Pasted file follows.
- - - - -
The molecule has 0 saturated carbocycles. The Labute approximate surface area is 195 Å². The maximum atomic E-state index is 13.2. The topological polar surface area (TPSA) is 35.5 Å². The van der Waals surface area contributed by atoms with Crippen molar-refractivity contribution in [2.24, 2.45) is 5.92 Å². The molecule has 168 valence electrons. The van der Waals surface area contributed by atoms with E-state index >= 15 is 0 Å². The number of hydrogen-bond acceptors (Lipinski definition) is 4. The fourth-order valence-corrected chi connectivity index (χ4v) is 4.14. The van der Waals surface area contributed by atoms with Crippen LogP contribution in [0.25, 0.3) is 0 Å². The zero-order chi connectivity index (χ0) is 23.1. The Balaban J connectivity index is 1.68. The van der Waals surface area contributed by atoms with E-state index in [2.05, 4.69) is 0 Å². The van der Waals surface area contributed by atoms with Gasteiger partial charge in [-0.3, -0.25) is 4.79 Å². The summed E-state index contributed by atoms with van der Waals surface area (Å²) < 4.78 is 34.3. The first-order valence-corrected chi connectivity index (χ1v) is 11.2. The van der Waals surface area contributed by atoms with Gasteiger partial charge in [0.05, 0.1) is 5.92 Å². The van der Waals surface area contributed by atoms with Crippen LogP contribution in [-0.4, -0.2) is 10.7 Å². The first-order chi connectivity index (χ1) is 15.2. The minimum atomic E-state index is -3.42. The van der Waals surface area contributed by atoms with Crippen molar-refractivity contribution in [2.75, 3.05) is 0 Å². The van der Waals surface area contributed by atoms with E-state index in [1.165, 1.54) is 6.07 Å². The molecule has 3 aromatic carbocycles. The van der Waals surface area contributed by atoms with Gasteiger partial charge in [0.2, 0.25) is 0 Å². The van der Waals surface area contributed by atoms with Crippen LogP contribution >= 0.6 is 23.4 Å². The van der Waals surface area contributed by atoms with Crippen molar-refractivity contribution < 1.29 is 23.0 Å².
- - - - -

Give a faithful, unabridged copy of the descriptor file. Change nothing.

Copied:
The molecule has 0 saturated carbocycles. The Labute approximate surface area is 195 Å². The maximum atomic E-state index is 13.2. The topological polar surface area (TPSA) is 35.5 Å². The van der Waals surface area contributed by atoms with Crippen molar-refractivity contribution in [2.24, 2.45) is 5.92 Å². The molecule has 168 valence electrons. The van der Waals surface area contributed by atoms with E-state index >= 15 is 0 Å². The number of hydrogen-bond acceptors (Lipinski definition) is 4. The fourth-order valence-corrected chi connectivity index (χ4v) is 4.14. The van der Waals surface area contributed by atoms with Crippen LogP contribution in [0.25, 0.3) is 0 Å². The zero-order chi connectivity index (χ0) is 23.1. The Balaban J connectivity index is 1.68. The van der Waals surface area contributed by atoms with E-state index in [2.05, 4.69) is 0 Å². The van der Waals surface area contributed by atoms with Gasteiger partial charge in [-0.3, -0.25) is 4.79 Å². The summed E-state index contributed by atoms with van der Waals surface area (Å²) < 4.78 is 34.3. The first-order valence-corrected chi connectivity index (χ1v) is 11.2. The van der Waals surface area contributed by atoms with Gasteiger partial charge in [0.05, 0.1) is 5.92 Å². The van der Waals surface area contributed by atoms with Crippen LogP contribution in [-0.4, -0.2) is 10.7 Å². The first-order chi connectivity index (χ1) is 15.2. The minimum atomic E-state index is -3.42. The van der Waals surface area contributed by atoms with Crippen molar-refractivity contribution in [2.75, 3.05) is 0 Å². The van der Waals surface area contributed by atoms with E-state index in [1.165, 1.54) is 6.07 Å². The molecule has 3 aromatic carbocycles. The van der Waals surface area contributed by atoms with Gasteiger partial charge in [0.2, 0.25) is 0 Å². The van der Waals surface area contributed by atoms with Crippen LogP contribution >= 0.6 is 23.4 Å². The van der Waals surface area contributed by atoms with Crippen molar-refractivity contribution < 1.29 is 23.0 Å².